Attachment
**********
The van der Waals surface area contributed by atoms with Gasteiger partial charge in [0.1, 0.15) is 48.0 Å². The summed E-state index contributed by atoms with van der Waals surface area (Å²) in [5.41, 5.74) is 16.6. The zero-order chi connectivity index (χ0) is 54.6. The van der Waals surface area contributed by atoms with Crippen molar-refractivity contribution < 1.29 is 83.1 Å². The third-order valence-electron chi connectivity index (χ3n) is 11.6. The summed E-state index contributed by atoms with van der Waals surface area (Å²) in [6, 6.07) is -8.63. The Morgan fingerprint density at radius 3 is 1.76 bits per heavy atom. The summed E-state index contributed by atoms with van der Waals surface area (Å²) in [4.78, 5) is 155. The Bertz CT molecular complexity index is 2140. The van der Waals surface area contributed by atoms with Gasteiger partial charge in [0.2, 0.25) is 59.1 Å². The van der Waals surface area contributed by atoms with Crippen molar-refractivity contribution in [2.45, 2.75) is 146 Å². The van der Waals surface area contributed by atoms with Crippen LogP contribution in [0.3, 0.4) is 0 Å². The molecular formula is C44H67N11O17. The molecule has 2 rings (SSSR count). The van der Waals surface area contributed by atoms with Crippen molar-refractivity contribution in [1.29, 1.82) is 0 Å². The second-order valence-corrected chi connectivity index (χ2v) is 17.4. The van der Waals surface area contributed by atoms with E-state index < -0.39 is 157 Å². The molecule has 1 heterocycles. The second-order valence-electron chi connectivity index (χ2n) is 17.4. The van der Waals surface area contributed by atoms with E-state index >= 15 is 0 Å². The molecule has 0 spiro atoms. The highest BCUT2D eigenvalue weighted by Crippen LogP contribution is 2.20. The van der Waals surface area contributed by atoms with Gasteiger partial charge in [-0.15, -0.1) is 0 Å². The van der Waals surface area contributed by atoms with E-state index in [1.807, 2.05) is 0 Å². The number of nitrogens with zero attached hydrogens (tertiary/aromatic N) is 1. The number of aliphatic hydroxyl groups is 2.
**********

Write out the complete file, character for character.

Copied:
The van der Waals surface area contributed by atoms with Gasteiger partial charge in [0.1, 0.15) is 48.0 Å². The summed E-state index contributed by atoms with van der Waals surface area (Å²) in [5.41, 5.74) is 16.6. The zero-order chi connectivity index (χ0) is 54.6. The van der Waals surface area contributed by atoms with Crippen molar-refractivity contribution < 1.29 is 83.1 Å². The third-order valence-electron chi connectivity index (χ3n) is 11.6. The summed E-state index contributed by atoms with van der Waals surface area (Å²) in [6, 6.07) is -8.63. The Morgan fingerprint density at radius 3 is 1.76 bits per heavy atom. The summed E-state index contributed by atoms with van der Waals surface area (Å²) in [4.78, 5) is 155. The Bertz CT molecular complexity index is 2140. The van der Waals surface area contributed by atoms with Gasteiger partial charge in [0.2, 0.25) is 59.1 Å². The van der Waals surface area contributed by atoms with Crippen molar-refractivity contribution in [2.45, 2.75) is 146 Å². The van der Waals surface area contributed by atoms with Crippen LogP contribution in [0.3, 0.4) is 0 Å². The molecular formula is C44H67N11O17. The molecule has 2 rings (SSSR count). The van der Waals surface area contributed by atoms with Crippen molar-refractivity contribution in [1.29, 1.82) is 0 Å². The second-order valence-corrected chi connectivity index (χ2v) is 17.4. The van der Waals surface area contributed by atoms with E-state index < -0.39 is 157 Å². The molecule has 1 heterocycles. The second-order valence-electron chi connectivity index (χ2n) is 17.4. The van der Waals surface area contributed by atoms with E-state index >= 15 is 0 Å². The molecule has 0 spiro atoms. The highest BCUT2D eigenvalue weighted by Crippen LogP contribution is 2.20. The van der Waals surface area contributed by atoms with Gasteiger partial charge in [-0.15, -0.1) is 0 Å². The van der Waals surface area contributed by atoms with E-state index in [1.807, 2.05) is 0 Å². The number of nitrogens with zero attached hydrogens (tertiary/aromatic N) is 1. The number of aliphatic hydroxyl groups is 2.